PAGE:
Microsoft dropped the patch after discovering it didn't correct the vulnerability that would allow someone to plant malicious code in a Windows 2000 system running Media Services, which is not part of the default configuration of the OS.
"Today we pulled the update because we found it does not address the underlying issue effectively," Jerry Bryant, group manager for Microsoft security communications, said Wednesday in the company's blog.
Microsoft was not aware of any attacks trying to exploit the flaw, and expected to release an update of the update next week. In the meantime, Microsoft advised customers using Media Services to "evaluate and use firewall best practices" to limit exposure to attack.
Microsoft products have traditionally been the top targets for cybercriminals. However, security vendor McAfee predicted in its 2010 Threat Predictions reportAdobe Reader and Flash would surpass Microsoft Office applications as the top target for cyber-criminals.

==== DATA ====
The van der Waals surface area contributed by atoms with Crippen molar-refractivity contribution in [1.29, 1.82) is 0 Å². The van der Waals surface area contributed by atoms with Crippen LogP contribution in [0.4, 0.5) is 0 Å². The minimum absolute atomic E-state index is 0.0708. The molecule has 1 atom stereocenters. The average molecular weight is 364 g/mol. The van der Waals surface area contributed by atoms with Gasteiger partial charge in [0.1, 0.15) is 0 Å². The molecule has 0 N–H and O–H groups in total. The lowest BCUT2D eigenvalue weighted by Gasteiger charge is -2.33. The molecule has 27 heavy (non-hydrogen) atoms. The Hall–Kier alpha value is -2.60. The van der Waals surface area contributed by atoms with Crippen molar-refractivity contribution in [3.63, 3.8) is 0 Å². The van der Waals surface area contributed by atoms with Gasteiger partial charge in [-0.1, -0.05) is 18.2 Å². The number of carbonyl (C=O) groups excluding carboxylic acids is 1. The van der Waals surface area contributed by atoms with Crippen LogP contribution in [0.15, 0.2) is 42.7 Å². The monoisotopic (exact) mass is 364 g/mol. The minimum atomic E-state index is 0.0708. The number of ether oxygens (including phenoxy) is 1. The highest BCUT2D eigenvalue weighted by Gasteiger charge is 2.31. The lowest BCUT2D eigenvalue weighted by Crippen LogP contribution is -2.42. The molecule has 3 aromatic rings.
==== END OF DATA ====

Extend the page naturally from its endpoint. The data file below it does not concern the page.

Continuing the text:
That's because of the ubiquity of Adobe products in the computers of people and companies. Security experts have warned of the potential security risk posed by Flash for some time. In November, Foreground Security identified a flaw in the way Web browsers handle Flash files that could be used to compromise Web sites that have users submit content.
Beyond Adobe, cybercriminals are also expected to step up efforts this year to crack social networking sites, as well as third-party applications in general. Internet users can expect crooks to use more complex Trojans and botnets to build and execute attacks and to take advantage of HTML 5 to create threats. HTML 5 is the next major revision of hypertext markup language, the core markup language of the Web.